We don’t give self-esteem–we make sure the challenges are there and then we get out of the way! We don’t treat everything as a major miracle/victory. And, for the other “kind” of kid, we teachers try to provide the stability, challenge, and accountability those kids need but don’t get.


August 29th, 2011
6:59 am

I am going to have to agree with DB. Our society is all about praise.
How many times do you hear someone tell their child they are “smart”? Why would you praise someone on something that was given to them? That is like praising a child for having blonde hair. Praise should be given but it should be given for effort. When a child works really hard at something, lets praise them for trying their best. I believe that a child will feel good about themselves when they learn that their support group is behind them (parents, teachers,etc) not from praise. Too much praise given will cheapen praise.

interesting article on praise http://nymag.com/news/features/27840/


August 29th, 2011
7:40 am

Good points today. My parents were always very critical of us. We could never meet their expectations. I do not recall ever being told by my parents, ” I am proud of you and you did a wonderful job.”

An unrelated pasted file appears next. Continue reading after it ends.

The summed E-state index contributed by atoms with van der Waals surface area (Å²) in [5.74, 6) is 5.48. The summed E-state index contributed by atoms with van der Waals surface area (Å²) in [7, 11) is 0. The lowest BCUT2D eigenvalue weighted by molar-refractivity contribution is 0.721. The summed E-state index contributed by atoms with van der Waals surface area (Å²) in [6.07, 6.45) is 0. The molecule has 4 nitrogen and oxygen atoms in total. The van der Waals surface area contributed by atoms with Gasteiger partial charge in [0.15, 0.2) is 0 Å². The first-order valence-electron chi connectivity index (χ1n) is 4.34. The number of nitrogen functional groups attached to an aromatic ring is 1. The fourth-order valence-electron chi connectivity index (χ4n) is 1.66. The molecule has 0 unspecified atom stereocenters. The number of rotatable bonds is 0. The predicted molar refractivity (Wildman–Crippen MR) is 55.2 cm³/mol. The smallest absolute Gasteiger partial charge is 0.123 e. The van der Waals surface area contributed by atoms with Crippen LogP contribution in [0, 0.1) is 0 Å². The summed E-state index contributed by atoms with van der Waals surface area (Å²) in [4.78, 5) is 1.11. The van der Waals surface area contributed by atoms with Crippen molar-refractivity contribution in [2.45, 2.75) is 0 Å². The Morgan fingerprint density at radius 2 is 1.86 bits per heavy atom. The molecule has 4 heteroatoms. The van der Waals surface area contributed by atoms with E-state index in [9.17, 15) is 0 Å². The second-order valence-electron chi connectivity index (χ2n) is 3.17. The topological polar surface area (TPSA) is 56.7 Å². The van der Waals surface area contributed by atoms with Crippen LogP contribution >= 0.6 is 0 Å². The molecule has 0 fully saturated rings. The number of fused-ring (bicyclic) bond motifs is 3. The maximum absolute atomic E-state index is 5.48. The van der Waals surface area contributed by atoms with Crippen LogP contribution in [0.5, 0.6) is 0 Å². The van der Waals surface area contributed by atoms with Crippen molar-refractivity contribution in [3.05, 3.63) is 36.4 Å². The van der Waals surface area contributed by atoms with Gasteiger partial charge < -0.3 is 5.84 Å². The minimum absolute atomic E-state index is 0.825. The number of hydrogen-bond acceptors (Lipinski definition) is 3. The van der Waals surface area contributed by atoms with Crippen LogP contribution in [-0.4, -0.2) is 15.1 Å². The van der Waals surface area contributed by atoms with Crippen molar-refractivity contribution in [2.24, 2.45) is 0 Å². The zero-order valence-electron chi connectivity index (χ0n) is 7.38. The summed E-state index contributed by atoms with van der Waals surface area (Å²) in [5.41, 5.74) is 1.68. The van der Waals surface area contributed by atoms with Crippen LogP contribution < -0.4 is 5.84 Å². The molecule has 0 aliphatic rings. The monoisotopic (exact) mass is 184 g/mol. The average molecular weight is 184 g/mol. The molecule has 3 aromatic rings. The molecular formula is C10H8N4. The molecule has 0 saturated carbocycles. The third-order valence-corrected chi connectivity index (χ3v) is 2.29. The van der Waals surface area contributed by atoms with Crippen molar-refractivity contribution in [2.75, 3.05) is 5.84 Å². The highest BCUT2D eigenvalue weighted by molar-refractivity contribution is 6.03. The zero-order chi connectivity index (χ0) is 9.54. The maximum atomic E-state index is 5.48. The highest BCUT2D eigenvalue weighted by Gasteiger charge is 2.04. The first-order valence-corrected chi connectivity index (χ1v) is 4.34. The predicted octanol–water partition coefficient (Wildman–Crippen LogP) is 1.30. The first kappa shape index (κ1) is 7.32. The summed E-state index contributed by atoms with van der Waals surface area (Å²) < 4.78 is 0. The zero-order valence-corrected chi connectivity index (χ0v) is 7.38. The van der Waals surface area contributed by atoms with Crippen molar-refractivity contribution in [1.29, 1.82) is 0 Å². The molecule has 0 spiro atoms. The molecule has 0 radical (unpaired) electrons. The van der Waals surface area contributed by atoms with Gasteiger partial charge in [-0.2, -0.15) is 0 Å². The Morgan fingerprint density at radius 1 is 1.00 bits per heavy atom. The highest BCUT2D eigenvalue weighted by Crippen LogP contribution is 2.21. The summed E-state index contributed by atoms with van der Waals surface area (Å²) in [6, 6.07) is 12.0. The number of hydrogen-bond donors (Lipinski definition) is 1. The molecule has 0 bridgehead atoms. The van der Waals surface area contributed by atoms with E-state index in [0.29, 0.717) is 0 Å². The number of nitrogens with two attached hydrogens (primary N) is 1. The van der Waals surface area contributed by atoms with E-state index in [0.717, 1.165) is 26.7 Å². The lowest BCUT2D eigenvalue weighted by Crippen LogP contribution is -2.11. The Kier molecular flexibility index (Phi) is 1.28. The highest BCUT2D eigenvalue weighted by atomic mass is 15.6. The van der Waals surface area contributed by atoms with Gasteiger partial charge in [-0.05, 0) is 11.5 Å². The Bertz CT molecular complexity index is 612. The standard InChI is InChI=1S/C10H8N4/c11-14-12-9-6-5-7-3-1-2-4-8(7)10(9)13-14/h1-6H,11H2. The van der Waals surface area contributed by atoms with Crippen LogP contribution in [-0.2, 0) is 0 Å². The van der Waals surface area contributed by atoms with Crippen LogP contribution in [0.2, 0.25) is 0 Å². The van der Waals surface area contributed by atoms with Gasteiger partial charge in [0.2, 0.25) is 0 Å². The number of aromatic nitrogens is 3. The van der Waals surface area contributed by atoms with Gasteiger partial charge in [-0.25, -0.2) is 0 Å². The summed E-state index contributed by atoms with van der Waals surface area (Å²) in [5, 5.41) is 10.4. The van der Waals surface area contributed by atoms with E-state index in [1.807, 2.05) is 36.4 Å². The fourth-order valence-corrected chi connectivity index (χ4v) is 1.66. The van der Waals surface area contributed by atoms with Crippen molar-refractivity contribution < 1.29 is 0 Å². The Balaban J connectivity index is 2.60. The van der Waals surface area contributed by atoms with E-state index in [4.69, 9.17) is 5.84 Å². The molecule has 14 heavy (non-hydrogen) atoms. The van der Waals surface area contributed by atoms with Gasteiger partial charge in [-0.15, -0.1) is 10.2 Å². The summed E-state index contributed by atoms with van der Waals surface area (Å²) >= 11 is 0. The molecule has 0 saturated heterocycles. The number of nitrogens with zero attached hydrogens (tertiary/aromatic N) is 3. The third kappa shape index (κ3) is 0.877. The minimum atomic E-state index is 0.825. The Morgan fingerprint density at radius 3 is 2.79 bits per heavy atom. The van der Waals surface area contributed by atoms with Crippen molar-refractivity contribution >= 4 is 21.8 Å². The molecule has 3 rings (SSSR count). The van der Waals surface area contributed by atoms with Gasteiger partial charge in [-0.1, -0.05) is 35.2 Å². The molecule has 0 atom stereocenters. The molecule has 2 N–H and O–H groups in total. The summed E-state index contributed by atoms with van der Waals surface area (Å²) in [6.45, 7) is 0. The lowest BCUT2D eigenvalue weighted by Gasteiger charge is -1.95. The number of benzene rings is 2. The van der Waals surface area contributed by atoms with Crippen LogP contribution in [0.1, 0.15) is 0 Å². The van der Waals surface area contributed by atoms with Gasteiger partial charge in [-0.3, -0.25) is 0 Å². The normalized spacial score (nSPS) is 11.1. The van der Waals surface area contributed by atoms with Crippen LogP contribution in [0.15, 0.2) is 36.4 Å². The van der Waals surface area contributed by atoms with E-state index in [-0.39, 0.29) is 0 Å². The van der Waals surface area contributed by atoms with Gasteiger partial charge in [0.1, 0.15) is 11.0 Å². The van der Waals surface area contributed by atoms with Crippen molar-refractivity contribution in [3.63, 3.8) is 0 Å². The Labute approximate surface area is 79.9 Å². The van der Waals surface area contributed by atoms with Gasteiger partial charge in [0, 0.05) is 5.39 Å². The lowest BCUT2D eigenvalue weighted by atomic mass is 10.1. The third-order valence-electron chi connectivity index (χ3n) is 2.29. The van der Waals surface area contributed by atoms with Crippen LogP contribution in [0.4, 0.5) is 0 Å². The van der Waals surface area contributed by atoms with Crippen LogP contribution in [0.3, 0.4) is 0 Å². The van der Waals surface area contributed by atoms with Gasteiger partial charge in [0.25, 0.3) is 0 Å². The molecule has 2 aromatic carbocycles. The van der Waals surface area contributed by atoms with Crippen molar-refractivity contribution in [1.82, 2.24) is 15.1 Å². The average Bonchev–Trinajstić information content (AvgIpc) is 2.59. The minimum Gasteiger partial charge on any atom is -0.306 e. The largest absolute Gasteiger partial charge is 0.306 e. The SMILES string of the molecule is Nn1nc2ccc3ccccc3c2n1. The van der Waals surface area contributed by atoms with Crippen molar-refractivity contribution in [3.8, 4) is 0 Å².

We did not have a safe, secure nor happy family growing up. Happy is not a word I would select to describe our relationship both then and now. @ catlady, I grew up in that void and do not want my children to repeat it.

I discussed this with my sister, after we saw The Help together. It was a telling moment for us. There were tears.

I do tell my kids, often, that I am proud of them for their age appropriate achievements, not for fluff.

Everyone wants to be valued. For me, it is NOT for my clothes, my looks, my car, my neighborhood, my dog, my house etc. Those things can vanish in a minute and many folks today who held on to being appreciated for social standings are seeing how the tables can turn quickly. I want to be valued for who I am as a person and the contribution I can make to society. Those maids were beautiful people and they made an impact on other people’s lives. I am thrilled to call all sorts of people my friends, who are not necessarily ( but could be) elegant people and want to impress me with their social standing. I am pleased to enjoy them for who they are. I have never ridden in their car, been to their house, eaten on their dishes etc.